By David Hill - 01/04/06 12:00 AM EST
Pundits seem to be warming to the proposition that Republicans are going to struggle in the November elections. This dire prediction could come true if Republican strategists ignore three groups — churchgoers, energy consumers and parents of school-age children — that have played key roles in recent Republican victories and are essential to assembling a winning coalition next November.
First, I’d work to shore up Republicans’ image with some key religious constituencies. Several recent developments have, I believe, undermined the support many in the churchgoing community once happily bestowed on Republicans.
The Jack Abramoff scandal has exposed the contempt among some Republican operatives for people of faith and has genuinely bruised some feelings. Churchgoers also don’t want to feel compelled to be apologists for corrupt lawbreakers, even sympathetic Republican ones. Church leaders dumped an errant Jim Bakker quickly. They’ll similarly waste no time disassociating themselves from elected officials who violate the law.
Then there was the announcement that a church in California might have its tax-exempt status revoked. While the church in question was a liberal one that endorsed John Kerry’s election, it has frightened conservative clerics more than anyone else. How did this happen? If it happens again, isn’t it most likely that a conservative church would be under the gun?
Many conservatives have also been disheartened by the fact that so many Republican lawmakers seem to have gone soft on stem-cell research and related life issues, including “right to die” issues, such as in the Terri Schiavo case.
I wouldn’t suggest that these developments will cause dissatisfied conservative church folk to cross over and vote for the Democrats. That won’t happen. But Christians have another option. They can simply sit out the November 2006 election to express their frustration. This is a real possibility that cannot be ignored. There are moderate Republicans who believe that less cozy relations between the church community and the GOP would be a good thing politically. It would be useful in their quest to generate more moderate support for the party, but no one in that camp, even the most optimistic ones, could rationally argue that the math of driving off more numerous conservative Christians to add a few moderates adds up to anything less than an electoral deficit.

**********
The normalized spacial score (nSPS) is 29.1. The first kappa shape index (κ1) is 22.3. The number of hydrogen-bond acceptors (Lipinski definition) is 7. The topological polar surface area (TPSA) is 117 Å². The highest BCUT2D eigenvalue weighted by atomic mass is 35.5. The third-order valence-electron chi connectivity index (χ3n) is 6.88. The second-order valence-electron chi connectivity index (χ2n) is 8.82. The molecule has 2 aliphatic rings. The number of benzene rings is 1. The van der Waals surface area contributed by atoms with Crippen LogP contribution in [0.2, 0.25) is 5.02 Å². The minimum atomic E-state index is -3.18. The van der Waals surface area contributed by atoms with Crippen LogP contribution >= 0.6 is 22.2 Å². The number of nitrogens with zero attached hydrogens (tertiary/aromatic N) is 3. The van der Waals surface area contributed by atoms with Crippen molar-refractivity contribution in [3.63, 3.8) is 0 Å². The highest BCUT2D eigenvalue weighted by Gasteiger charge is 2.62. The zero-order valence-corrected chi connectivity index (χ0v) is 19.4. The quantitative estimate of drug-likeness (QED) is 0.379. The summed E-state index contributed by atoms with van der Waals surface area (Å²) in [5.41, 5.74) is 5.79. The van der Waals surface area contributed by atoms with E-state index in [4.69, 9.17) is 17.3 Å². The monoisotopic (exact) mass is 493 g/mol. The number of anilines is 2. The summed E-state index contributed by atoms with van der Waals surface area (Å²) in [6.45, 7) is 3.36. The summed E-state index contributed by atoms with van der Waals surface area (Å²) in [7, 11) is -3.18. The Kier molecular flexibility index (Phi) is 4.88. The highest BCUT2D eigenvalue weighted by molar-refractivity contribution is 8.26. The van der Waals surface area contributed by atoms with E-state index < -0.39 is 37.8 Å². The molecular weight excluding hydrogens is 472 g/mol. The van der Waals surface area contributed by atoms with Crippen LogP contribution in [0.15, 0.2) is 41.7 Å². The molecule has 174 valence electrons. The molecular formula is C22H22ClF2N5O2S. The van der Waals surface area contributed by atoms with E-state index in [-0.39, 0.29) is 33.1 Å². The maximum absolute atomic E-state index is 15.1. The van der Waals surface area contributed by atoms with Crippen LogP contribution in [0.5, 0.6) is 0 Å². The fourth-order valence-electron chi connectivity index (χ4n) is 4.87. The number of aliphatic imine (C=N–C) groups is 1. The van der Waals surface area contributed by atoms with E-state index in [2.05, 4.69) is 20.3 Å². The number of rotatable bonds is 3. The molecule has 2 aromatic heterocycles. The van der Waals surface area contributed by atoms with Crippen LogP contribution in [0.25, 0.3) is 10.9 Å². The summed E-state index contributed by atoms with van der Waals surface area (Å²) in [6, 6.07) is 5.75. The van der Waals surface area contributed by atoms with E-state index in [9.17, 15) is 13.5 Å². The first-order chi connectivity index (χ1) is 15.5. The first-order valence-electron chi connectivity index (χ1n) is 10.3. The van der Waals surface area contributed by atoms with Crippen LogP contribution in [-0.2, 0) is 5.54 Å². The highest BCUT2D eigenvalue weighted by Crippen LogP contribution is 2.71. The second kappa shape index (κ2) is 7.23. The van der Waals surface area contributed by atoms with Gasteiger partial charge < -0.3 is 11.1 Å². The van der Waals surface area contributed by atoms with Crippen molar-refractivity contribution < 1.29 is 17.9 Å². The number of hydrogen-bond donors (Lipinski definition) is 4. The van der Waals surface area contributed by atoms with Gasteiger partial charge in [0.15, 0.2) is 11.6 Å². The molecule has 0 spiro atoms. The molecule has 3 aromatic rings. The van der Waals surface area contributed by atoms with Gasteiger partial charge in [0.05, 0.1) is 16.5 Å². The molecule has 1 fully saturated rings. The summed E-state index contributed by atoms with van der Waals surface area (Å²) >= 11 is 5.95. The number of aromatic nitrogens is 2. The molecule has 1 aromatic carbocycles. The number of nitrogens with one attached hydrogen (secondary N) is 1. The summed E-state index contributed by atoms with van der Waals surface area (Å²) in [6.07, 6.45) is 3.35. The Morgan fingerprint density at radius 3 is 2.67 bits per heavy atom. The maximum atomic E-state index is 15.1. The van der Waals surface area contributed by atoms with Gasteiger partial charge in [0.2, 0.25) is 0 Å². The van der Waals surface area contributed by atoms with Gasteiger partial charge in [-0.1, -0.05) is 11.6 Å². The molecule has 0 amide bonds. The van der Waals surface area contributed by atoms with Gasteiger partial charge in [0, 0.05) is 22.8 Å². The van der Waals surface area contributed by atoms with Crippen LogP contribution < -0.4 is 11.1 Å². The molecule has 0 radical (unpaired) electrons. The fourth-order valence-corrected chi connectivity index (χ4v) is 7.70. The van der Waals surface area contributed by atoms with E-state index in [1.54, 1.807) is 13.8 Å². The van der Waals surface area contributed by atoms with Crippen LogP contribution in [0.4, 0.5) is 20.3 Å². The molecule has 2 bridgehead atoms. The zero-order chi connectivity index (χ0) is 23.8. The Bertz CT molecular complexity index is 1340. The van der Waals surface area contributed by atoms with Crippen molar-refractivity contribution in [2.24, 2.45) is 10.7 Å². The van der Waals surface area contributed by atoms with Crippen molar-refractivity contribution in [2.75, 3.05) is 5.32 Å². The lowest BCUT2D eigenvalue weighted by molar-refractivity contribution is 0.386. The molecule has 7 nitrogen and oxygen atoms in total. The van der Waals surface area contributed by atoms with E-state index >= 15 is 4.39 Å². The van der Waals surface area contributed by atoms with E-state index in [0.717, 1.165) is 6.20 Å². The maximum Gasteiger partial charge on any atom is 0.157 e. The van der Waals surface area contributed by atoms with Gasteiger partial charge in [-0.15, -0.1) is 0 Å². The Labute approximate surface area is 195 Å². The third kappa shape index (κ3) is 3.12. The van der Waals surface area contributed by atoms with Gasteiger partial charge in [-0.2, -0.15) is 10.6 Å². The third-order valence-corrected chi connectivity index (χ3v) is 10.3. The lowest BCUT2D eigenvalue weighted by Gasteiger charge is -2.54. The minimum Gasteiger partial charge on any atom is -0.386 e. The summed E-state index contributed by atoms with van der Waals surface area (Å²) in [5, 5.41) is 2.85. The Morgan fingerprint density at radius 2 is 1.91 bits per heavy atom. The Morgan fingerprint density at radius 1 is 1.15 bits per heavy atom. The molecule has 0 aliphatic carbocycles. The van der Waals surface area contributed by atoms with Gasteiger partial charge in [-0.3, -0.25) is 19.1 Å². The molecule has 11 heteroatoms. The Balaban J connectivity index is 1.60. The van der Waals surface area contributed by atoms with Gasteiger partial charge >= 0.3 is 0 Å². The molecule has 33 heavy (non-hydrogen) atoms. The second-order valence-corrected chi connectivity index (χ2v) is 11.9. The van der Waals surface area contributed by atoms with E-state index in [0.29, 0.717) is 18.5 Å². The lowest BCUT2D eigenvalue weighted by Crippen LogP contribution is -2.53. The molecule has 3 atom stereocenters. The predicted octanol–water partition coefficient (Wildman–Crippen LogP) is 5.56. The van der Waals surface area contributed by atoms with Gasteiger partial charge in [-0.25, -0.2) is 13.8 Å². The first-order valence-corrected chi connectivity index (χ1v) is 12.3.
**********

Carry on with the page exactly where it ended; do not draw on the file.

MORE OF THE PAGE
The second strategy that Republicans should embrace is fostering lower and less fluctuating energy prices. Republicans who once argued with passion that voters would swoon for a 10 percent tax cut seem to miss the point that these same voters can be lost if consumer-level energy costs rise by 50 percent and if prices for gasoline and home heating and cooling fuels fluctuate wildly, making home budgeting nearly impossible. Unlike the religious voter, these harried consumers might actually vote for the Democrats to signal their frustration.
Reagan Democrats in places such as Macomb County Michigan didn’t just move toward Reagan, Bush and John Engler because they simply believed in smaller government and “traditional values.” They thought that Republicans would save them a buck or two. In too many haunts of Reagan Democrats, there is now a sense that Republicans are complicit in the energy-cost mess. That must be fixed.
The third group to focus on is parents of school-age children. For better than a decade now, Republican ideas have driven educational reforms. In many corners of this country, the whole education establishment now bears unmistakable GOP imprints. Yet many parents are as frustrated as ever that the schools are still not adequately educating their children.
And to make matters worse, some Republicans seem to be refocusing their attention now on the gimmicky so-called 65-percent solution (putting 65 percent “in the classroom”) rather than ensuring that serious reforms such as charter schools, school accountability and teacher pay for performance are allowed to succeed. Republicans who stand idly by while college tuition rates soar are also making the way hard for Republicans who will face the 2006 electorate.
Hill is director of Hill Research Consultants, a Texas-based firm that has polled for GOP candidates and causes since 1988.